Our Loyal Guardians Rex & Queenie
For about 113 years, the silent forms of Rex & Queenie have guarded Artigues and Vitter homes in New Orleans. They are identical cast-iron dogs — each an imposing 5 feet 6 inches long, 3 feet 1 inch high, and weighing between 850 pounds and half a ton! No one is going to mess with them (or so we thought!).
How they got there and where they came from are only partially answered. (More later.) They first showed up at 1528 Baronne Street, on the lower river-side corner of Terpsichore Street (which in New Orleans is pronounced TERP-sih-core), where newlyweds Albert Leopold Vitter Sr. and Berthe (neé Artigues) Vitter lived with Berthe's parents Ferréol Jean Marie Artigues and Eugénie (née Dureau) Artigues. The Artigues moved there from a house one block away in 1902, and the Rex & Queenie appeared sometime before Albert Leopold (A. L.) Vitter Jr. was born in December 1915. A. L. had an older sister (named after their mother Berthe) who passed away as an infant. His mother Berthe's parents passed away in the mid-1910s, and Albert Sr., Berthe, and A. L. continued living at the Baronne Street house until 1924. The house is no longer standing.
When Albert Sr., Berthe, and A. L. moved to 3800 Napoleon Avenue in 1924, the dogs naturally came along as loyal guardians, and then again two years later to the newly constructed Vitter house at 3600 Napoleon, cattycorner to where A. L.'s future wife Audrey St. Raymond and her family would move in 1938. 15-year-old A. L. journeyed to the University Notre Dame as a freshman in 1931 and no doubt missed his old friends Rex & Queenie. We wonder if he chose Alumni Hall as his ND home because Alumni's nickname was "the Dawgs." (You can read more about the extensive Vitter lineage at Notre Dame and Alumni Hall in the history A. L. & Audrey Vitter: Role Models Extraordinaires.)
Rex & Queenie's longest tenure was at A. L. & Audrey's new home at 4100 Vincennes Place, where the dogs relocated after Albert Sr. & Berthe passed away seven months apart in 1960–1961. (You can read a history on A. L. & Audrey, a.k.a. Mimi & Père.) There Queenie made her inaugural debut in a Vitter Christmas card in 1963. Rex & Queenie quickly became neighborhood landmarks and were featured in the New Orleans newspaper's Sunday supplement in Spring 1976.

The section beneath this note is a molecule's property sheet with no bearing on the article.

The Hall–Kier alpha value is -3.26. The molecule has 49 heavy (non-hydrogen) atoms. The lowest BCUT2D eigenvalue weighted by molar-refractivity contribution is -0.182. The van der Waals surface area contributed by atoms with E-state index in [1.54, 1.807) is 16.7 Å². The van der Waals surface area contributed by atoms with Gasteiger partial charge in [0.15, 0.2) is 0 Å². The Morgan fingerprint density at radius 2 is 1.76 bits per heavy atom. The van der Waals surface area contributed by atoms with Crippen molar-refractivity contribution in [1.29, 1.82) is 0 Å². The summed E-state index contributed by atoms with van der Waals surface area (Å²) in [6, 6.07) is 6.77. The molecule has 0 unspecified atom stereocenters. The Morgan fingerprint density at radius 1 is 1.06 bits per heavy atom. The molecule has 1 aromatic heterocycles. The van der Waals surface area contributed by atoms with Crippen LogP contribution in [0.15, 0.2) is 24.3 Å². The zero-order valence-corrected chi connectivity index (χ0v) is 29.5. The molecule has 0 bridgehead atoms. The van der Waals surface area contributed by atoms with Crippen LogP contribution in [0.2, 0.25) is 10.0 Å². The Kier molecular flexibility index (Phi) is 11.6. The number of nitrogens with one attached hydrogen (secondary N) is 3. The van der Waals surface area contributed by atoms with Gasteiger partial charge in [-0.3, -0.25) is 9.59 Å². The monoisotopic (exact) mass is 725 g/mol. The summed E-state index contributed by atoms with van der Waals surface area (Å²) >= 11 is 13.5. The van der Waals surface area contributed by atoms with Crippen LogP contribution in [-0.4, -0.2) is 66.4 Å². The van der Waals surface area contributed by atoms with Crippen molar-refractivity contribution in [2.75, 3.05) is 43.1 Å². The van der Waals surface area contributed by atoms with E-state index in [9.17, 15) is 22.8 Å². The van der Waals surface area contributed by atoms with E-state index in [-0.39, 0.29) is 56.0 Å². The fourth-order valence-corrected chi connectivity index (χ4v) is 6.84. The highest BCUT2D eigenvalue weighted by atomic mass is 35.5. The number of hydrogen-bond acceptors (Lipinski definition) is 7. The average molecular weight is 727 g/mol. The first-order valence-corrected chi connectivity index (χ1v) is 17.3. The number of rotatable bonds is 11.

Members of a certain fraternity at nearby Tulane University, well-known for their antics (most not suitable for print), also took note of Rex & Queenie, and in the wee hours during the 1987 spring equinox some inebriated frat brothers chained up Rex and towed him away! A. L., Audrey, and Queenie were distraught by the kidnapping and offered a reward for his return via the Sunday newspaper. A woman nine miles northwest in Metairie phoned that day to say that she found a "large iron dog" lying on her front lawn!
The next day the newspaper published another story, this time on Rex's disappearance and fortunate rediscovery. Amazingly Rex did not sustain any physical or psychological injuries, and he was soon back home next to Queenie. But this time, to play it safe, A. L. secured Rex's & Queenie's paws by welding them onto long metal cylinders sunk into underground columns of concrete!
Now that they were well grounded, Rex & Queenie didn't budge an inch during Hurricane Katrina's horrific winds and flood waters in August–September 2005. Just about everyone else in the city had taken flight beforehand for safety. But not Rex & Queenie. They remained vigilantly at their posts. In the post-Katrina photo above, you can see the various waterlines left on Queenie.
A. L. & Audrey passed away in 2003 and 2005, and in 2007 Rex & Queenie moved a mile and a half to their current home, where they are well groomed and standing guard over the home pictured below of Mark & Mary (née Wilke) Vitter.
It's still a mystery how the Rex & Queenie tradition started and what inspired Ferréol and Eugénie Artigues 113 years ago to acquire the young pups. But Jeff Vitter & Sharon (née Weaver) Vitter (hosts of this website) may have learned where they were made: One day 18 years ago, while Jeff was the dean of the College of Science at Purdue University, he and Sharon came across an identical dog in front of the Historic Five Points Fire Museum in Lafayette, Indiana. Painted black, this triplet of Rex & Queenie was originally forged in the 1840s in Elmira, New York.
The Lafayette, Indiana dog is said to be one of only three made by the Elmira foundry and was transported to Lafayette by riverboat and stage coach, before the days of railroad in Indiana. Another was shipped somewhere in Europe, and the third went to Hollywood, reportedly making a cameo appearance in the movie Gone with the Wind ! Thanks go to museum president Mike Linville for the providing the documentation.
Unlike popular belief in New Orleans that Rex & Queenie were St. Bernards or Great Pyrenees, it turns out that their actual breed is Newfoundland. And contrary to earlier reports, each dog weighs between 850–1,000 pounds, not 500 pounds as the New Orleans newspaper printed in 1976; but then, who doesn't put on weight as they get older?